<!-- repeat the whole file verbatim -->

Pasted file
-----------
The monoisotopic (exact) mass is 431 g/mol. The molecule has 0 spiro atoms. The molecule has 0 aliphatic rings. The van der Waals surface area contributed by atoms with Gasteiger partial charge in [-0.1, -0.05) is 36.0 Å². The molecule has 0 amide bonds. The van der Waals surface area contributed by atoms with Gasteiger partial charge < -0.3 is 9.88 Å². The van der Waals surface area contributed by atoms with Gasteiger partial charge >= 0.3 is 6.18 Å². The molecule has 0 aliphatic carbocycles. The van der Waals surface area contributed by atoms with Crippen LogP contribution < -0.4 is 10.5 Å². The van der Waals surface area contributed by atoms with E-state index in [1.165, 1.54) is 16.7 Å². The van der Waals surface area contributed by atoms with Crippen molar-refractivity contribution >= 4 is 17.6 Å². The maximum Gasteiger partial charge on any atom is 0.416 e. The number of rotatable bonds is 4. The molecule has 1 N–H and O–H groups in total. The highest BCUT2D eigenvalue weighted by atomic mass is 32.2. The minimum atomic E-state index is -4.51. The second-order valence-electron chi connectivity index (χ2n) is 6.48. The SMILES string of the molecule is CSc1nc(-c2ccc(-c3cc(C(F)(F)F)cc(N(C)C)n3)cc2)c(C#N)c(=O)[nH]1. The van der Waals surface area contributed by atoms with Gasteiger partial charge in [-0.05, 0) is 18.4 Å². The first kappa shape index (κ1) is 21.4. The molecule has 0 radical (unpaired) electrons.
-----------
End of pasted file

The monoisotopic (exact) mass is 431 g/mol. The molecule has 0 spiro atoms. The molecule has 0 aliphatic rings. The van der Waals surface area contributed by atoms with Gasteiger partial charge in [-0.1, -0.05) is 36.0 Å². The molecule has 0 amide bonds. The van der Waals surface area contributed by atoms with Gasteiger partial charge < -0.3 is 9.88 Å². The van der Waals surface area contributed by atoms with Gasteiger partial charge >= 0.3 is 6.18 Å². The molecule has 0 aliphatic carbocycles. The van der Waals surface area contributed by atoms with Crippen LogP contribution < -0.4 is 10.5 Å². The van der Waals surface area contributed by atoms with E-state index in [1.165, 1.54) is 16.7 Å². The van der Waals surface area contributed by atoms with Crippen molar-refractivity contribution >= 4 is 17.6 Å². The maximum Gasteiger partial charge on any atom is 0.416 e. The number of rotatable bonds is 4. The molecule has 1 N–H and O–H groups in total. The highest BCUT2D eigenvalue weighted by atomic mass is 32.2. The minimum atomic E-state index is -4.51. The second-order valence-electron chi connectivity index (χ2n) is 6.48. The SMILES string of the molecule is CSc1nc(-c2ccc(-c3cc(C(F)(F)F)cc(N(C)C)n3)cc2)c(C#N)c(=O)[nH]1. The van der Waals surface area contributed by atoms with Gasteiger partial charge in [-0.05, 0) is 18.4 Å². The first kappa shape index (κ1) is 21.4. The molecule has 0 radical (unpaired) electrons.